The ancient Sumerians are believed to have invented the first true system of writing more than 5,000 years ago in Mesopotamia.
Whether or not the Sumerians were the first, it cannot be denied that writing absolutely revolutionized civilization. No longer bound by oral tradition, we as humans could accumulate and store knowledge and pass it down verbatim to the next generation.
Unfortunately, the difficulty of writing extensive works by hand prohibited the majority of the human population from accessing this knowledge until civilization was again revolutionized.
Around 575 years ago, when Johannes Gutenberg developed his printing press, making it possible to disseminate knowledge far more effectively by mass-producing written works with relative ease compared to prior methods. In removing the need for scribes to arduously copy text from one volume to another by hand, Gutenberg’s press made written knowledge available and somewhat affordable to the masses.
Still, though books and writing allowed humans to communicate across time and space, it was slow. Writing letters and books in order to communicate with others across the globe meant anticipating long wait times, and often the works would already be outdated when they arrived at their recipients.
A good solution didn’t arrive until 1876, when Alexander Graham Bell developed the telephone.
The telephone allowed, for the first time, near-instantaneous communication over vast distances, and with this the ability to disseminate information with haste. This capability was greatly expanded in 1894 and then again in the 1930s by the subsequent inventions of radio and the television. All three of these mediums meant that for the first time, humans in different areas of the world could receive current information whenever it was available.
The Internet is, if not the culmination of this track, at least the latest step in it. I would argue it’s also the second most potent of these.
Only the invention of the written word itself could hope to rival the power of the internet. Certainly, all these inventions were important, and we couldn’t hope to have the Internet or anything like it without the others, but the Internet combines the best of all of these tools with none of their issues.
Printed books meant knowledge was more prevalent, but only for those who could access it. Moreover, the information contained within books is static; a wrong book is forever wrong. Radio and television, though more immediately accessible and up-to-date, only provide the information transmitted.
Listeners and viewers can’t make requests for certain information like they could be when searching for the right book. The broadcasters dictate what information one gets through these mediums.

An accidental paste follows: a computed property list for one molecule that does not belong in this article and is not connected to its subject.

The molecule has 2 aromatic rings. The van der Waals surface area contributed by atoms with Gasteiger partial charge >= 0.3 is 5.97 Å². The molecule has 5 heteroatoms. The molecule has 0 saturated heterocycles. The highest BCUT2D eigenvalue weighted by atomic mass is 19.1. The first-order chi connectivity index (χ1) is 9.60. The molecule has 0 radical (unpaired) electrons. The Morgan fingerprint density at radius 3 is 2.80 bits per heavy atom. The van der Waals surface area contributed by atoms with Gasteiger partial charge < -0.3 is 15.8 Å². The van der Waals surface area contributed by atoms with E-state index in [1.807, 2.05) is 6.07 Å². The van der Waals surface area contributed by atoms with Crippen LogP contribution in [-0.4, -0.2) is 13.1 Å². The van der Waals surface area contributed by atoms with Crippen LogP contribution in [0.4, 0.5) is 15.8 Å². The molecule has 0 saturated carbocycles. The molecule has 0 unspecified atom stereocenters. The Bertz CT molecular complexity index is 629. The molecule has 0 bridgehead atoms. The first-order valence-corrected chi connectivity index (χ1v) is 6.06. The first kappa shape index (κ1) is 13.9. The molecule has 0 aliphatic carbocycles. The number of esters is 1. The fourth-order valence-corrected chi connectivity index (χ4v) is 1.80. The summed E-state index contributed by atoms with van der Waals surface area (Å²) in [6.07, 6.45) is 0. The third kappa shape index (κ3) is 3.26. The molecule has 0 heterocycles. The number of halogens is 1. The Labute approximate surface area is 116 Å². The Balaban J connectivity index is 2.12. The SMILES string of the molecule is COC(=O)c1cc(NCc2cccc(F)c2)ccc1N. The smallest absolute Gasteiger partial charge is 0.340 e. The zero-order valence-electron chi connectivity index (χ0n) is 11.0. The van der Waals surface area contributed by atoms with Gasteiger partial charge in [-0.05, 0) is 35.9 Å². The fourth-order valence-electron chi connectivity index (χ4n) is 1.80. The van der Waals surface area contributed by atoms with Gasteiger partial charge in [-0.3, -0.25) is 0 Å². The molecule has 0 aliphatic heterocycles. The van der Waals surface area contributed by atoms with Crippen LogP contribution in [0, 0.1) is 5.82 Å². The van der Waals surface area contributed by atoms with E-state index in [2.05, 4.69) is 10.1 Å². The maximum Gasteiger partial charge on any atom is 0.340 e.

The Internet, on the other hand, is easily accessible (albeit only to those who have a connection), consistently up-to-date and allows the user to search for the information they want.
The Internet can store even more vast amounts of information, most of which is immediately available to Internet users. It is, without a doubt, the greatest tool for knowledge we humans have ever created. This is why I get frustrated when people act as if the Internet is the worst thing that has happened to humanity. I’ve actually heard ‘Pity, pity!’ for the fact that I had to grow up with the Internet—as if the Internet had somehow sapped some essential part of life from me.
This couldn’t be further from the truth, and I would go so far as to say that we have been blessed by its creation and integration into our everyday lives. Smartphones and tablets, along with increasingly ubiquitous WiFi, have given us access to the sum of publicly available human knowledge anytime we wish.
No longer do we have to wait until we can go to the library to learn something new, or to review something old. Instructions and tutorials on almost every activity are accessible when we need them. We can check half a dozen (or more) news sources from around the world at the same time!
Ignorance is now, to some extent, necessarily willful: all the facts are easily found for anyone with the inclination to search Google.
It’s not just knowledge that has been revolutionized either; society itself has been tied together through the Internet. “Social media” sites like Facebook, Twitter and Instagram, and aggregator sites like Reddit and Tumblr, allow people from all over the world to connect.
Where two individuals may not even have conceived of each other’s existence, they can now be fast friends; they can even speak face-to-face using software like Skype or Facetime. Contrary to popular rhetoric, the Internet doesn’t diminish the human connection, it expands it.
The Internet also allows citizens to organize in ways and numbers previously unthinkable with ease previously unattainable. Protests, rallies and even impromptu street performances can be organized without needing to know individuals personally.
In free countries like the United States, this means easier expressions of our rights, but in oppressive countries like China or Turkey it can mean safety. The ability to anonymously organize counter-government protests means democratic values can flourish even in hostile conditions.
Admittedly, the Internet is not inherently good, it is a tool. Individuals and groups can, and do use it for nefarious purposes.
So too could books, TV and other mediums, though. Humans will always find ways to abuse things for their own ends, and the fact that some use it for evil ends doesn’t detract from the greatness of the Internet.
Good safety practices and common sense will keep you just as safe on the Internet as they will in real life. There is no reason to fear or detest the Internet for its misuses, when its uses are so good.